The Legal Survival Guide for Marketing in 2017

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With 2016 in the past, it's time to look forward and make resolutions for the coming year. What should advertisers strive for in 2017? Here are the usual goals -- staying fit and healthy, learning something new and managing stress better -- but seen through a legal lens.

Stay fit and healthy

2016 demonstrated that the focus on health-related claims has not abated, with new false advertising suits challenging everything from deli meat to oatmeal to juice. Health claims remain a regulatory target -- particularly the words "organic" and "natural" -- so advertisers should recognize the risks when trying to reach health-conscious consumers. And as wearables increase in popularity, so have the number of lawsuits challenging claims about the accuracy of heart rate measurement and sleep tracking, to cite just two examples. Consumers aren't the only ones flexing their muscles in the health-related claims area. The Federal Trade Commission has instituted numerous actions regarding dietary supplements claims and false promises of weight loss (ending the fad of green coffee products), and it challenged "natural" claims in the context of personal care products for the first time.

Spend less, save more

Retailers hoping to make some money with discounts and sales should brace themselves for litigation in 2017 over claims of "deceptive pricing." No longer are such suits leveled only against outlet stores. They now include retailers large and small, local and national, online and brick-and-mortar locations. They have been accused of creating "phantom markdowns" and setting false original prices in order to tout "sale" prices to lure consumers with big deals. The Los Angeles City Attorney filed suit against four major national retailers in December, ending a year in which dozens of consumer class actions have been filed over purported discount prices against entities ranging from Columbia Sportswear Company to Harbor Freight Tools. A carefully considered sale price could end up saving an advertiser more money in the long run.

Learn something new

A new year is a great time to learn something new. For advertisers, a deep dive into the FTC's Testimonial and Endorsement Guides would be time well spent. The agency, state attorneys general and the National Advertising Division have vowed to monitor compliance to ensure that the required disclosures have been made when an endorsement appears. With multiple complaints filed by consumer groups requesting that the FTC take action against social media influencers from the Kardashians to "micro-influencers" with smaller followings, there has never been a better time for advertisers to familiarize themselves with these guides. Also on the recommended reading list: the FTC's "Native Advertising: A Guide for Businesses." As native advertising continues to increase, marketers must know the appropriate standards that distinguish sponsored content from independently created and produced content. Last year saw the agency's first native advertising action in a case against Lord & Taylor, when the national retailer launched a social media campaign that the FTC said ran afoul of its guidance because it failed to disclose that native articles and posts were paid commercial content, and that fashion influencers used in the campaign failed to mention they were paid and received free product. The FTC's consent order should be added to the New Year's reading pile for more details on how to set up a compliance program.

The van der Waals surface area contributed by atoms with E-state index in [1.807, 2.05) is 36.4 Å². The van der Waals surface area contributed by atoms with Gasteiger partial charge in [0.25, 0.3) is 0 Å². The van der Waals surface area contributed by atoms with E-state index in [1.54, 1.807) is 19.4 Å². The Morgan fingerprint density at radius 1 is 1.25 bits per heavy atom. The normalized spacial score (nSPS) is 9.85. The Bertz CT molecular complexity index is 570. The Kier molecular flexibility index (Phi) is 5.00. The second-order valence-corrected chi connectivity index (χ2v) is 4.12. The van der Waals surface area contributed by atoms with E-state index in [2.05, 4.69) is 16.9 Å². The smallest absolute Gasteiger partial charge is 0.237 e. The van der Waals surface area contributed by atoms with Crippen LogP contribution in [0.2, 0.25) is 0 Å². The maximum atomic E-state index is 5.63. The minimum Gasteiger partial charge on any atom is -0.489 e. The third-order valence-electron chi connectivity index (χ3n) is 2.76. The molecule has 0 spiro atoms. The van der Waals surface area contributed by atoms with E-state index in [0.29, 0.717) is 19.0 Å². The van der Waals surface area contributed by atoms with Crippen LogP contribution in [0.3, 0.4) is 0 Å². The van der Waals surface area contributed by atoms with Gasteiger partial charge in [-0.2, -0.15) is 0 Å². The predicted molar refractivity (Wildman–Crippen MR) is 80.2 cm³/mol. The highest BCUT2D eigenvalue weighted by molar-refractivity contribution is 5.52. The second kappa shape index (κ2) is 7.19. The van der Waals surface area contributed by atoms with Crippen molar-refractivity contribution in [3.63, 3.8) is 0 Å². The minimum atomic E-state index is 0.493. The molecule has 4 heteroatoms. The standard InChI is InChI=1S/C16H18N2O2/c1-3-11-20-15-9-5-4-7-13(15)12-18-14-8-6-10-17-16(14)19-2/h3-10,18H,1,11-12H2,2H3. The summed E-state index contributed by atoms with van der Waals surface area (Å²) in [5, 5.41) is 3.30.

Unplug and disconnect

For many, the holidays offer a chance to spend time with family and disconnect from devices and social media. For advertisers, a valuable resolution would be to focus on privacy and data security in the coming year. Last year was filled with headlines about privacy violations, from a settlement in the FTC's case over the massive data breach at a major dating site to concerns about the insanely popular Pokémon Go app's information sharing. Looking ahead, businesses must keep privacy top of mind in 2017. The FTC's authority in the area of data security has been confirmed by the Third Circuit Court of Appeals. Moreover, advertisers may face an additional privacy regulator next year as the Federal Communications Commission passed new privacy rules that require internet service providers to obtain opt-in consent before sensitive data (including browsing and app usage history) can be collected and used for ad-targeting purposes.

Manage stress better

Who doesn't want less stress in their life? To decrease the chances of potential problems, advertisers should be proactive over the next 12 months by working on training and compliance. Consider reading "Protecting Personal Information: A Guide for Business" or "Data Breach Response: A Guide for Business," in which the FTC offers three simple steps (secure your operations, fix vulnerabilities, and notify affected parties) that should be taken before moving forward in the wake of a security incident. A refresher course could also prove beneficial. Consider re-reading the agency's Green Guides to avoid issues with environmental marketing, and the Dot Com Disclosures to ensure that advertising claims made on smartphones and social media contain the necessary "clear and conspicuous" disclosures to avoid consumer confusion and deception in the marketplace. Also, if applicable, reread the new Enforcement Policy Statement on marketing claims for over-the-counter homeopathic drugs, in which the agency explains it intends to hold the products to the same standard as other OTC products making similar claims. Advertisers recognizing the value of best practices will face a less stressful 2017.

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